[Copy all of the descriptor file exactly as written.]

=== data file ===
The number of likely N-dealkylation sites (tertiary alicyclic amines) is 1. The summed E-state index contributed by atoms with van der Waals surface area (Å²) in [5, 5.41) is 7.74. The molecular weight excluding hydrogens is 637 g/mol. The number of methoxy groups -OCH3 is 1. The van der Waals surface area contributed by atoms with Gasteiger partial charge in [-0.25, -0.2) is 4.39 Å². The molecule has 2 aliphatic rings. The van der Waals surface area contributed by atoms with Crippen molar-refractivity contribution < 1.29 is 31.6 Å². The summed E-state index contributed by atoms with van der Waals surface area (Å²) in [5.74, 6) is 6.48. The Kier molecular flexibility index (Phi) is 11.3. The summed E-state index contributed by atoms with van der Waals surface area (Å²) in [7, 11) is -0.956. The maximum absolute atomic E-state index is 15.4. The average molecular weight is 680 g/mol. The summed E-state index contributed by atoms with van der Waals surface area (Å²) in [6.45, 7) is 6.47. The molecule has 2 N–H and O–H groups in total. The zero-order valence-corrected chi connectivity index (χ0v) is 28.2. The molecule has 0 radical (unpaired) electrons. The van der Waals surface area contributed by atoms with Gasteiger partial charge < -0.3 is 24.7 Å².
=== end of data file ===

The number of likely N-dealkylation sites (tertiary alicyclic amines) is 1. The summed E-state index contributed by atoms with van der Waals surface area (Å²) in [5, 5.41) is 7.74. The molecular weight excluding hydrogens is 637 g/mol. The number of methoxy groups -OCH3 is 1. The van der Waals surface area contributed by atoms with Gasteiger partial charge in [-0.25, -0.2) is 4.39 Å². The molecule has 2 aliphatic rings. The van der Waals surface area contributed by atoms with Crippen molar-refractivity contribution < 1.29 is 31.6 Å². The summed E-state index contributed by atoms with van der Waals surface area (Å²) in [5.74, 6) is 6.48. The Kier molecular flexibility index (Phi) is 11.3. The summed E-state index contributed by atoms with van der Waals surface area (Å²) in [7, 11) is -0.956. The maximum absolute atomic E-state index is 15.4. The average molecular weight is 680 g/mol. The summed E-state index contributed by atoms with van der Waals surface area (Å²) in [6.45, 7) is 6.47. The molecule has 2 N–H and O–H groups in total. The zero-order valence-corrected chi connectivity index (χ0v) is 28.2. The molecule has 0 radical (unpaired) electrons. The van der Waals surface area contributed by atoms with Gasteiger partial charge < -0.3 is 24.7 Å².